Credit rating agency on the cards

April 12, 2004 | 18:16
(0) user say
The country’s first credit rating agency is likely to be set up soon if a proposal by the Vietnam Association of Financial Investors (VAFI) is approved by the Ministry of Finance.
The agency’s tasks, according to the proposal submitted to the ministry last week, will be to assess financial status, credit rating and risk ratio and to provide a long-term outlook for certain industries.
It will rate private and state-owned corporations, financial, banking, insurance and non-financial institutions.
Projects and programmes drawn up by the government, ministries and local authorities can also apply for to use the ratings service.
However, according to VAFI secretary general Nguyen Hoang Hai, initially the main customers will be joint-stock enterprises which are in the process of listing, or propose to list, on the stock market.
“The ultimate aim of setting up such an agency is to increase transparency in the capital market, [especially] the stock market,” Hai said. “We will therefore focus on listed companies.
“Investors will find the stock market more attractive and competitive if corporate finance becomes more transparent,” he added.
At the same time, not only investors but, later on, the government and banks too will benefit greatly from having a rating agency; correct and timely rating will help the government draft appropriate development policies and banks manage bad debts better, he said.
“Despite credit rating companies having such an important role, the country does not have one yet,” Hai said.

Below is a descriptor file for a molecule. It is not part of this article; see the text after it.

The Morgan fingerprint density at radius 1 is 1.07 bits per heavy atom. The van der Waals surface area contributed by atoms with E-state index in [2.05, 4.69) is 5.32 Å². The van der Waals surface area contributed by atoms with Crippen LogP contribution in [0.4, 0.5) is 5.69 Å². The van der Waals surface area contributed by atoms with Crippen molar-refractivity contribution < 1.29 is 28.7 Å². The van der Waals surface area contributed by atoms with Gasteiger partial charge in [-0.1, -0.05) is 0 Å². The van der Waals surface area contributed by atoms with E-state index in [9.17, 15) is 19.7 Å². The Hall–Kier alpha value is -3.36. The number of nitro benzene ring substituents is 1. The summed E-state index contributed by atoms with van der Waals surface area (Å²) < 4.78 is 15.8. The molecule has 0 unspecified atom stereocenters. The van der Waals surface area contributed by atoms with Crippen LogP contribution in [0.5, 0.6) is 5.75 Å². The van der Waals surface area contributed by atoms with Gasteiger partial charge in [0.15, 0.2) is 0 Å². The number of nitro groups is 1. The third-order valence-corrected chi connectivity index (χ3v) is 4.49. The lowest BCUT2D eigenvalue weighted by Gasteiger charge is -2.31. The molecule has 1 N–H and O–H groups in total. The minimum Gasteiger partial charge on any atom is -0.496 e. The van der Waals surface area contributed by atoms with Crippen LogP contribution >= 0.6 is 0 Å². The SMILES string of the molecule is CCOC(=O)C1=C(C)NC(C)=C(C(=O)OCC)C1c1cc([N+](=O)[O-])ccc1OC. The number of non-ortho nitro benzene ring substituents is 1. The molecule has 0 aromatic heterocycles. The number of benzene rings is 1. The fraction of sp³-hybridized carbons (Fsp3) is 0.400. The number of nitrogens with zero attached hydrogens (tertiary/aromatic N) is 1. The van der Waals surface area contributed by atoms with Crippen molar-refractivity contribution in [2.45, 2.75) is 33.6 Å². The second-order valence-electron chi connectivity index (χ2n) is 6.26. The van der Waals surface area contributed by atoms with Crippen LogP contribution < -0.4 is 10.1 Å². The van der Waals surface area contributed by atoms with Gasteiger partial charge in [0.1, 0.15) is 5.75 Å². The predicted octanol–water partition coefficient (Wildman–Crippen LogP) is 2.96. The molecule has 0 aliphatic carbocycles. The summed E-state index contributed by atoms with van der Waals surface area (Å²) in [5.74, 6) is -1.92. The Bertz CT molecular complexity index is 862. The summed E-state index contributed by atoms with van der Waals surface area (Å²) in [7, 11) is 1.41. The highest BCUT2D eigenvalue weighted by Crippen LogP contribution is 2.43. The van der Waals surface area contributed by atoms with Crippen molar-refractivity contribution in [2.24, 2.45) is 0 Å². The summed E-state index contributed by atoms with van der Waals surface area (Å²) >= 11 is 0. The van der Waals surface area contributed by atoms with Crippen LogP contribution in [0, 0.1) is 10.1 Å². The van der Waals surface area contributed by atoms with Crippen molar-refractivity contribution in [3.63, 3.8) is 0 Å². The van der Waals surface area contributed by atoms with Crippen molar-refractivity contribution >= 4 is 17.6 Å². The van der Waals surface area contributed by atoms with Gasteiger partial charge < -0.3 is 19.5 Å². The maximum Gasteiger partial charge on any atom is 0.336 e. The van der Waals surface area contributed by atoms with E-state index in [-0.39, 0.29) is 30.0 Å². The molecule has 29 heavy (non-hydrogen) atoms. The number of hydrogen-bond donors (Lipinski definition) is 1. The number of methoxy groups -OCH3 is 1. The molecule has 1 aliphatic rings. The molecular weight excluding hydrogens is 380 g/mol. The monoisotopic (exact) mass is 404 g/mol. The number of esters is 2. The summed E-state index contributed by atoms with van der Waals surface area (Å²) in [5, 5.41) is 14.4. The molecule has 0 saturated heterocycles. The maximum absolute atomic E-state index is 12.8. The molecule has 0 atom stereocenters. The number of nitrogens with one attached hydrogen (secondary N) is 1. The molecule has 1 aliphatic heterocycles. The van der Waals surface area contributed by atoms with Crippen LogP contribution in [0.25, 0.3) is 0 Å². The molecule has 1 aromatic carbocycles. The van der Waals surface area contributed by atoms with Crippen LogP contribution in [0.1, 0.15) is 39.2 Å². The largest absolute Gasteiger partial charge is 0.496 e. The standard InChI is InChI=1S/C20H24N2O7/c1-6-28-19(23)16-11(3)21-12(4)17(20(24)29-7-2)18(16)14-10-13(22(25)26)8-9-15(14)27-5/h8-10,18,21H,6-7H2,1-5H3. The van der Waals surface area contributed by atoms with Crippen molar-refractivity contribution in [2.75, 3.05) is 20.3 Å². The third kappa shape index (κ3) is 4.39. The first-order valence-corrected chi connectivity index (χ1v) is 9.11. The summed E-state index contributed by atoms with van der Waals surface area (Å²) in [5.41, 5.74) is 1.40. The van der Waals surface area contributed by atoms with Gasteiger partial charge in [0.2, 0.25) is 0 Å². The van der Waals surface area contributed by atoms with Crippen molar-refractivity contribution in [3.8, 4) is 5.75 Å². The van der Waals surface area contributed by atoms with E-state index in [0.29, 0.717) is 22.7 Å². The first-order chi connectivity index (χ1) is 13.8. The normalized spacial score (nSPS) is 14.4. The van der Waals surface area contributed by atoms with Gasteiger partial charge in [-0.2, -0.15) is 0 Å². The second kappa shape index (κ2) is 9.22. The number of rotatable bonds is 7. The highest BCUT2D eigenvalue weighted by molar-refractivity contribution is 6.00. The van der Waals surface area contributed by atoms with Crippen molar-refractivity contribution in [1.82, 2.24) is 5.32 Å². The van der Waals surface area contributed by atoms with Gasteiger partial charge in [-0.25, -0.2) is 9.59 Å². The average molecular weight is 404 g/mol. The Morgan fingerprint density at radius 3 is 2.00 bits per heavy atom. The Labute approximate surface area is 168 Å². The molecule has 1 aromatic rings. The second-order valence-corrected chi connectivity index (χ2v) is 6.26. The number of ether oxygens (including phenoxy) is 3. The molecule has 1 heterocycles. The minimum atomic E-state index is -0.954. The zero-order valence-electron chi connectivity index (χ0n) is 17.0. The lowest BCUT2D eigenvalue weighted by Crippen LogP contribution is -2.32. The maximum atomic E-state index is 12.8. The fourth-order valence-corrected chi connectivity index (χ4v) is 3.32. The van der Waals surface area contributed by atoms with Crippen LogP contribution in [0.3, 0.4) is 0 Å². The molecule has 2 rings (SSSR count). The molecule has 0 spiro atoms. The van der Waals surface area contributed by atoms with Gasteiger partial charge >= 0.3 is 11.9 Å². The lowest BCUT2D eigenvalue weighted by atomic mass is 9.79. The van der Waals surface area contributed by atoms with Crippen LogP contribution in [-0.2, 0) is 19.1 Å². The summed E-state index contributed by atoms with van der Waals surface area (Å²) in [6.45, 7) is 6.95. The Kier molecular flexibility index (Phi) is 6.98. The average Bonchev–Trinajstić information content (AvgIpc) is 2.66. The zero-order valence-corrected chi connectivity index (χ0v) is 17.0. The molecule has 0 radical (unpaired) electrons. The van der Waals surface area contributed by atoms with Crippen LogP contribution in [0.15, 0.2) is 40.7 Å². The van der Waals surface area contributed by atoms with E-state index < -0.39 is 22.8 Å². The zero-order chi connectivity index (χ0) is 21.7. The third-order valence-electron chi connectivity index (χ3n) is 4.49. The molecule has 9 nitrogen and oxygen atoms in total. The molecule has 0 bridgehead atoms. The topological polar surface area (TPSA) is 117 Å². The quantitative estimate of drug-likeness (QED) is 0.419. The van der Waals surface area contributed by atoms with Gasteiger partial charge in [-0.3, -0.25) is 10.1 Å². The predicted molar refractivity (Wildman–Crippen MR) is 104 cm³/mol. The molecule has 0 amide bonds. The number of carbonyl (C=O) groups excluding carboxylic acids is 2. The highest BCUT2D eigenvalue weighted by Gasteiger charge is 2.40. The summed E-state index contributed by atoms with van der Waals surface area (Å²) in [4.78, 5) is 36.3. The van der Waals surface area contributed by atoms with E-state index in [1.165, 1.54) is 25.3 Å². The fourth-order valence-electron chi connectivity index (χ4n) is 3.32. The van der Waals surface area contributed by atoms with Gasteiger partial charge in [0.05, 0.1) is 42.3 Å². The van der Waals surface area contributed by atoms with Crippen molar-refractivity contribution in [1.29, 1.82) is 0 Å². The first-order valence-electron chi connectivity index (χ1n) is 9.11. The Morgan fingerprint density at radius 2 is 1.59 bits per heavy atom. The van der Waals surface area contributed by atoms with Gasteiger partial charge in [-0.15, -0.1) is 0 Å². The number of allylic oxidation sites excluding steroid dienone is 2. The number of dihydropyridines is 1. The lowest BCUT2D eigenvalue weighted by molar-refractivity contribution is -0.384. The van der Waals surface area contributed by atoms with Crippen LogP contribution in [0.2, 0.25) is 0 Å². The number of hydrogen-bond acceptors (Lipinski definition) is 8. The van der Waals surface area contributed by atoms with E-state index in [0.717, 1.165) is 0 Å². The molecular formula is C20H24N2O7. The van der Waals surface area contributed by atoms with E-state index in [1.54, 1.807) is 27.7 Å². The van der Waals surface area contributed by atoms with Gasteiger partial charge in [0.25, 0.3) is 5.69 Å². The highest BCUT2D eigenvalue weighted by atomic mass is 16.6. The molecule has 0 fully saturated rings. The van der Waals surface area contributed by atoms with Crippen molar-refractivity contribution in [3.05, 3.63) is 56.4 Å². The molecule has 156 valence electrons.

“The role of international credit rating agencies like Standard&Poor is limited in Vietnam, if not non-existent. It mainly involves rating for the government.”
The state-owned corporation and government bodies are, meanwhile, not able to establish a ratings agency, according to the State-owned Enterprise Law.
The VAFI proposal envisages setting up the agency as a joint-stock firm, with the participation of commercial banks, insurance and securities firms, besides the involvement of individual investors and its employees. It is to be listed on the stock market later.
The plan also suggests the participation of foreign partners to make the venture more acceptable to investors.
Hai told Vietnam Investment Review the company had the support of all the authorities concerned, including the Ministry of Finance, which is expected to give its nod by early-May, following which the VAFI can go ahead with its feasibility study.
“[The study] is a challenging job. We should work closely with the Ministry of Finance to draft laws as currently there are no regulations for the operation of a rating agency,” he said.
“We might have to ask for assistance from international partners who have experience in the field and in the meantime look for capable and skilled staff.”
The whole process might take at least two years and he expected the agency to kick off in 2006.
According to a source close to the finance ministry, except Vietnam, Laos and Cambodia, all other countries in Southeast Asia, like Thailand, Malaysia and Indonesia established their own credit rating agencies 15 years ago.
An association of Asian credit rating agencies was also founded long time ago with ADB assistance.

By Thuy Dung

What the stars mean:

★ Poor ★ ★ Promising ★★★ Good ★★★★ Very good ★★★★★ Exceptional